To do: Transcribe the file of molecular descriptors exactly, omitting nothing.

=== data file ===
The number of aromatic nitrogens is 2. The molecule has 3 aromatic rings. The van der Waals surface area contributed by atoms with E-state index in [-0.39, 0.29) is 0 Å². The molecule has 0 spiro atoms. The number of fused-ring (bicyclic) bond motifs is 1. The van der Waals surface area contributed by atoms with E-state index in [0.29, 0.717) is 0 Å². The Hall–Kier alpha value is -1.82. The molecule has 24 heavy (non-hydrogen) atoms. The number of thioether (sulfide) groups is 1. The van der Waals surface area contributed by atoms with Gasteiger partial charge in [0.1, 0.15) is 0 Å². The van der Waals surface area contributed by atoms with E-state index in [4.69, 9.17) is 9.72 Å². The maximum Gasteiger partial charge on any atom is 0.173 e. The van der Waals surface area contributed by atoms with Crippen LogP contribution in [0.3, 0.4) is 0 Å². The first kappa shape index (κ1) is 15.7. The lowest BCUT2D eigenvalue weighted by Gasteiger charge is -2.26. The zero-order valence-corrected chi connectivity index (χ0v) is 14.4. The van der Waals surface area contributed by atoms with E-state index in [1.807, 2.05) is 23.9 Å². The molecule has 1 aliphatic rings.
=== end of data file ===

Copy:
The number of aromatic nitrogens is 2. The molecule has 3 aromatic rings. The van der Waals surface area contributed by atoms with E-state index in [-0.39, 0.29) is 0 Å². The molecule has 0 spiro atoms. The number of fused-ring (bicyclic) bond motifs is 1. The van der Waals surface area contributed by atoms with E-state index in [0.29, 0.717) is 0 Å². The Hall–Kier alpha value is -1.82. The molecule has 24 heavy (non-hydrogen) atoms. The number of thioether (sulfide) groups is 1. The van der Waals surface area contributed by atoms with Gasteiger partial charge in [0.1, 0.15) is 0 Å². The van der Waals surface area contributed by atoms with E-state index in [4.69, 9.17) is 9.72 Å². The maximum Gasteiger partial charge on any atom is 0.173 e. The van der Waals surface area contributed by atoms with Crippen LogP contribution in [0.3, 0.4) is 0 Å². The first kappa shape index (κ1) is 15.7. The lowest BCUT2D eigenvalue weighted by Gasteiger charge is -2.26. The zero-order valence-corrected chi connectivity index (χ0v) is 14.4. The van der Waals surface area contributed by atoms with E-state index in [1.807, 2.05) is 23.9 Å². The molecule has 1 aliphatic rings.